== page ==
Radio telescopes have transformed our understanding of the Universe. Pulsars, quasars, Big Bang cosmology: all are discoveries of the new science of radio astronomy.
In Unseen Cosmos Francis Graham-Smith describes the birth, development, and maturity of radio astronomy, from the first discovery of cosmic radio waves to its present role as a major part of modern astronomy. Radio is part of the electromagnetic spectrum, covering infra-red, visible light, ultraviolet, X-rays, and gamma-rays, and Graham-Smith explains why it is that radio waves give us a unique view of the Universe.
Tracing the development of radio telescopes Unseen Cosmos shows how each new idea in observing techniques has led to new discoveries, and looks at the ways in which radio waves are generated in the various cosmic sources, relating this to the radio world of mobile phones, radio and television channels, wireless computer connections, and remote car locks.
Today a new generation of radio telescopes promises to extend our understanding of the Universe into further, as yet unknown, fields. Huge new radio telescopes are being built, such as the Atacama Large Millimetre Array (ALMA), Low Frequency Array for Radioastronomy (LOFAR), and the Square Kilometre Array (SKA). Radio telescopes on spacecraft such as the Cosmic Microwave Explorer (COBE) and Planck are tracing in minute detail the faint but universal radio signal from the expanding early Universe. Unseen Cosmos shares the excitement of discovering the wonders of the radio universe, and the possibilities promised by the new age of giant radio telescopes.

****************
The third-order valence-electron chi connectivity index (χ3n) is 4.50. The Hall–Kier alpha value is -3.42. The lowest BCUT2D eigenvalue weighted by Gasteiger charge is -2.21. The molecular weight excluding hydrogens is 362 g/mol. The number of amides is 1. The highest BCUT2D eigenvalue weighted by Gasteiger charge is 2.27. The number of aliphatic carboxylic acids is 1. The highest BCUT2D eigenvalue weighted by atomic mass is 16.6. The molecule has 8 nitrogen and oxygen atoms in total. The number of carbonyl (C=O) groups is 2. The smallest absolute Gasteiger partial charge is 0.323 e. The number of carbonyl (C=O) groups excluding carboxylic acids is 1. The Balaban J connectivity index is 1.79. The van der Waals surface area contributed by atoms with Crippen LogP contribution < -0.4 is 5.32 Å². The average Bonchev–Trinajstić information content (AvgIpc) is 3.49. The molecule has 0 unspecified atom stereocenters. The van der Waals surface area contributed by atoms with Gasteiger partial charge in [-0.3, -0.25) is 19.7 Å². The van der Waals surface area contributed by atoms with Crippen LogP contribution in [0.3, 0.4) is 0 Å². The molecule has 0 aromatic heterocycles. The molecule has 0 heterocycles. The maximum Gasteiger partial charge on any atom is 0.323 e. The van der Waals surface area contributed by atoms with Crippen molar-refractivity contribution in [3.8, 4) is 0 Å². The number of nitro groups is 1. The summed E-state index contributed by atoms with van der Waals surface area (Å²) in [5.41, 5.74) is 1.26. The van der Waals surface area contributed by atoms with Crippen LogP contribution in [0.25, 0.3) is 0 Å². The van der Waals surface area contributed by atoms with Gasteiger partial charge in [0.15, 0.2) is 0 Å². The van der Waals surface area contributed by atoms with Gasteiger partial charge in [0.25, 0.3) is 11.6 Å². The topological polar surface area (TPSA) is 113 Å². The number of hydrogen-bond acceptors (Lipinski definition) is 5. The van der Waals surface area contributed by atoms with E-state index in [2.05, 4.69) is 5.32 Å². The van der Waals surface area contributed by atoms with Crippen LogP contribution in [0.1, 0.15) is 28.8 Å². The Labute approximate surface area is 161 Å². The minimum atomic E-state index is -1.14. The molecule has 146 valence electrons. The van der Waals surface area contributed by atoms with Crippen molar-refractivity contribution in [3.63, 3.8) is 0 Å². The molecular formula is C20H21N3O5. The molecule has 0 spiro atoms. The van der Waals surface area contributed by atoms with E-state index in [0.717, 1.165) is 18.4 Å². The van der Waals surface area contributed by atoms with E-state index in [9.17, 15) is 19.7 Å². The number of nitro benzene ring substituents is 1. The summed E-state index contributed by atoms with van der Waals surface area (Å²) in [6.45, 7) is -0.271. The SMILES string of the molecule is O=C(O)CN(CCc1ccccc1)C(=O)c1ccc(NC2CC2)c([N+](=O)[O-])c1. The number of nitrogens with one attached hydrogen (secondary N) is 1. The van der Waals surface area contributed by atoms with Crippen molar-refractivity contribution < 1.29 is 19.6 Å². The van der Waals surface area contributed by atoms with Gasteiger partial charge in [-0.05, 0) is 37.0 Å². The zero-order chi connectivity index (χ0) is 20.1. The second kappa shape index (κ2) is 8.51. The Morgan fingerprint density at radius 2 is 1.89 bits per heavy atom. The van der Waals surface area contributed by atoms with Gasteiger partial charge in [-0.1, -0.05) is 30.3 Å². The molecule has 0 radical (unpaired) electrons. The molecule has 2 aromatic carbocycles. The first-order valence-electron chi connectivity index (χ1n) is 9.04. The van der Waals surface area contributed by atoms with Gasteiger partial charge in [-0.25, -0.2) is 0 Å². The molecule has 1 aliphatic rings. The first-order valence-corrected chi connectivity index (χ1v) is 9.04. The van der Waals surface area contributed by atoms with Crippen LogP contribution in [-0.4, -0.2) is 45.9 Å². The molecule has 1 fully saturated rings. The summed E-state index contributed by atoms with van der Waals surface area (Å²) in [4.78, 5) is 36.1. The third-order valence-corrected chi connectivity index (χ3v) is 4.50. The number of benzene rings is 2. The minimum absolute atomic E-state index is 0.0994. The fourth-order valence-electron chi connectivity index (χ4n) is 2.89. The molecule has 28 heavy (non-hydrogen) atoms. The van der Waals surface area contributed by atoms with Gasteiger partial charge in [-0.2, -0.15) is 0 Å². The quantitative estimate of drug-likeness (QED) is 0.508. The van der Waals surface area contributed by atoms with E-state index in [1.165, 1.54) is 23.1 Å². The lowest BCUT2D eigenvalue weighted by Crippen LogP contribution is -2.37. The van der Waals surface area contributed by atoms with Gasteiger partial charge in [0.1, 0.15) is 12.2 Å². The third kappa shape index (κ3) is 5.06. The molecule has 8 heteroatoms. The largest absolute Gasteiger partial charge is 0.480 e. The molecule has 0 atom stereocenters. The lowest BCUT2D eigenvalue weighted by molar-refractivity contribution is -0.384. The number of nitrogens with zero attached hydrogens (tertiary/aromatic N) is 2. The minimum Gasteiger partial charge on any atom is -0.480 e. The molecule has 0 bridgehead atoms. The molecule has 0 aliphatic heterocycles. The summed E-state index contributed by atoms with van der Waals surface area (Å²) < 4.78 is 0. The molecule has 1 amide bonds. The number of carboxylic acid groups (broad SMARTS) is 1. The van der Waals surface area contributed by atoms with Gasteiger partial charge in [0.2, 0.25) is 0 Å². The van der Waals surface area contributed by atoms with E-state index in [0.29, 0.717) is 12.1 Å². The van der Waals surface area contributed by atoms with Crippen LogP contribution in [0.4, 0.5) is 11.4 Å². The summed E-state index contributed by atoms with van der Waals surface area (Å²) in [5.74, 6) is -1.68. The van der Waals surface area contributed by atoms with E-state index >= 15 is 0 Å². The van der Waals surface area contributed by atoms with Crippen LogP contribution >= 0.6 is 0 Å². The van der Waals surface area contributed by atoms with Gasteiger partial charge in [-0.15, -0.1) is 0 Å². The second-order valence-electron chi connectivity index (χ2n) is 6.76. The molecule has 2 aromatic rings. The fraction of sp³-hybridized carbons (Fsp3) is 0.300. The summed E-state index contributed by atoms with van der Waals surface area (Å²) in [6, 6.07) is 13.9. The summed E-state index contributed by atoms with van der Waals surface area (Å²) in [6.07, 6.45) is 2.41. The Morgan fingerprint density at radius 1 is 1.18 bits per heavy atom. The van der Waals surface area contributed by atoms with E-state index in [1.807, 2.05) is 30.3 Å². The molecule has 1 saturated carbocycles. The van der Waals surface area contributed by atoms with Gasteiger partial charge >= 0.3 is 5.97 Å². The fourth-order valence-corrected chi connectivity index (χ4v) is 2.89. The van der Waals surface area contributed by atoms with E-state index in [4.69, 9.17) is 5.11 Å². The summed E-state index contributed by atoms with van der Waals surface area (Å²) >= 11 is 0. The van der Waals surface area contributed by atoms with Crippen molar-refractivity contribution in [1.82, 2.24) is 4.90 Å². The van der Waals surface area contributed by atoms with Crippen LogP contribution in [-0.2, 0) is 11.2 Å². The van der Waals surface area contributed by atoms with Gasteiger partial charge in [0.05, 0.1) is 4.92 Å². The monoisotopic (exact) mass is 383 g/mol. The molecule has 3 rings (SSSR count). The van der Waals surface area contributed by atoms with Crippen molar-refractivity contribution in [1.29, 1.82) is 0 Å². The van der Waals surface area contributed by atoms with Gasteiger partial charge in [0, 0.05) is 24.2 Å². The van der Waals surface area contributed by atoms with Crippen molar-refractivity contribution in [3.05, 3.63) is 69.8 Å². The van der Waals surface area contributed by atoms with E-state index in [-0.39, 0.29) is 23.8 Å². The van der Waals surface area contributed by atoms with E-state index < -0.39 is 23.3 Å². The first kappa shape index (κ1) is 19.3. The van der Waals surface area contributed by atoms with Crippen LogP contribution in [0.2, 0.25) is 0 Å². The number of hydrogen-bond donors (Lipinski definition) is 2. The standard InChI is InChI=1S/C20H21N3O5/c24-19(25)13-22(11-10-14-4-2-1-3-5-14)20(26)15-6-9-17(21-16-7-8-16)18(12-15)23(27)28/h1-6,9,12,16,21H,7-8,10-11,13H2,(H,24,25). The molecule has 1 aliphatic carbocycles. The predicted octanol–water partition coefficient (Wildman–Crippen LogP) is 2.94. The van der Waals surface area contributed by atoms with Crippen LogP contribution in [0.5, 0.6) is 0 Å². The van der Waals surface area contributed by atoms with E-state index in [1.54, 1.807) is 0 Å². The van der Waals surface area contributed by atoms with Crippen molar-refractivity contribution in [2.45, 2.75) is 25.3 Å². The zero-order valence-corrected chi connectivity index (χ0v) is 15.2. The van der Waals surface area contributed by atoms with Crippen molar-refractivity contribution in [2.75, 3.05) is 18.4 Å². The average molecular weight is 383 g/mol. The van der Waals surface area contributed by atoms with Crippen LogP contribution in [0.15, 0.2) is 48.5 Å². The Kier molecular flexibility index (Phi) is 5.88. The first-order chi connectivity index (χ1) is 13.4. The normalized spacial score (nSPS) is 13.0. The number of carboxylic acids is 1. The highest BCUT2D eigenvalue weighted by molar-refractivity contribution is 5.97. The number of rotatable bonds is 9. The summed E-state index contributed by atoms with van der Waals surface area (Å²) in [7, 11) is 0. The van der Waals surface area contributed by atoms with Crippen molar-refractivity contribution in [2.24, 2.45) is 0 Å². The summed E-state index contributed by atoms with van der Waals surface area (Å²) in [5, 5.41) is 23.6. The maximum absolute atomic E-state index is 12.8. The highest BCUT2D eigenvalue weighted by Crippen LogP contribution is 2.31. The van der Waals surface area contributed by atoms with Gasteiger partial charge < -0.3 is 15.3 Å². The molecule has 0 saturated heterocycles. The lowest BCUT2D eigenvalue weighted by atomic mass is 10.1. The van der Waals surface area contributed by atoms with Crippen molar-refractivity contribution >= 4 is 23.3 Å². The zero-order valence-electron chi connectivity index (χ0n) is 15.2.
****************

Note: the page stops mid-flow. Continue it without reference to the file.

1. Radio noise from space
2. Hot sun and cold planets
3. Our galaxy the Milky Way
4. Cosmic Rays, the Synchrotron, and Molecules
5. Radio galaxies and quasars
6. Supernovae and Pulsars
7. Pulsar clocks and relativity
8. Radio expands into cosmology
9. Seeing the cosmic fireball
10. Radio telescopes and interfermometers
11. LOFAR, ALMA and SKA
Sir Francis Graham-Smith is the author of several books on radio astronomy. From 1988-90 he was the Pro-Vice Chancellor of the University of Manchester and Physical Secretary and Vice-President of the Royal Society from 1988-94.